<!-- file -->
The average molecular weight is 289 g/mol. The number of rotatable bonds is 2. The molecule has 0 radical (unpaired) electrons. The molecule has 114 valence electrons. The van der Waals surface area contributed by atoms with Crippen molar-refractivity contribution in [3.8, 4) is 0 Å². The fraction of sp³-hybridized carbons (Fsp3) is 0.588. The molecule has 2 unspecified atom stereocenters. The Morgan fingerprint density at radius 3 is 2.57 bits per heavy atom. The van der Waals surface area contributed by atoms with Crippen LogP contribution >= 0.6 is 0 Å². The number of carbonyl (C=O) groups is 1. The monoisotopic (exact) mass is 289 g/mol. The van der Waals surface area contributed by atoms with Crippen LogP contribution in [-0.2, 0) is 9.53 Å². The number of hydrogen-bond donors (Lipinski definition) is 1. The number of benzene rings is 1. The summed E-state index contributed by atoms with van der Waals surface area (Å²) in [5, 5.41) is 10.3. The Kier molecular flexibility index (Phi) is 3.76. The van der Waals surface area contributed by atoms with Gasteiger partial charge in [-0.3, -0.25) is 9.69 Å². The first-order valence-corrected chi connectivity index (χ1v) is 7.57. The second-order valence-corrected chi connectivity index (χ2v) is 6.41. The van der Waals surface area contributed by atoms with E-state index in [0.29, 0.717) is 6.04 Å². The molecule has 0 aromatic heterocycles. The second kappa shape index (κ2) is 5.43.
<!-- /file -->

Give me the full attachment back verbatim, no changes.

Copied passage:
The average molecular weight is 289 g/mol. The number of rotatable bonds is 2. The molecule has 0 radical (unpaired) electrons. The molecule has 114 valence electrons. The van der Waals surface area contributed by atoms with Crippen molar-refractivity contribution in [3.8, 4) is 0 Å². The fraction of sp³-hybridized carbons (Fsp3) is 0.588. The molecule has 2 unspecified atom stereocenters. The Morgan fingerprint density at radius 3 is 2.57 bits per heavy atom. The van der Waals surface area contributed by atoms with Crippen LogP contribution >= 0.6 is 0 Å². The number of carbonyl (C=O) groups is 1. The monoisotopic (exact) mass is 289 g/mol. The van der Waals surface area contributed by atoms with Crippen LogP contribution in [-0.2, 0) is 9.53 Å². The number of hydrogen-bond donors (Lipinski definition) is 1. The number of benzene rings is 1. The summed E-state index contributed by atoms with van der Waals surface area (Å²) in [5, 5.41) is 10.3. The Kier molecular flexibility index (Phi) is 3.76. The van der Waals surface area contributed by atoms with Gasteiger partial charge in [-0.3, -0.25) is 9.69 Å². The first-order valence-corrected chi connectivity index (χ1v) is 7.57. The second-order valence-corrected chi connectivity index (χ2v) is 6.41. The van der Waals surface area contributed by atoms with E-state index in [0.29, 0.717) is 6.04 Å². The molecule has 0 aromatic heterocycles. The second kappa shape index (κ2) is 5.43.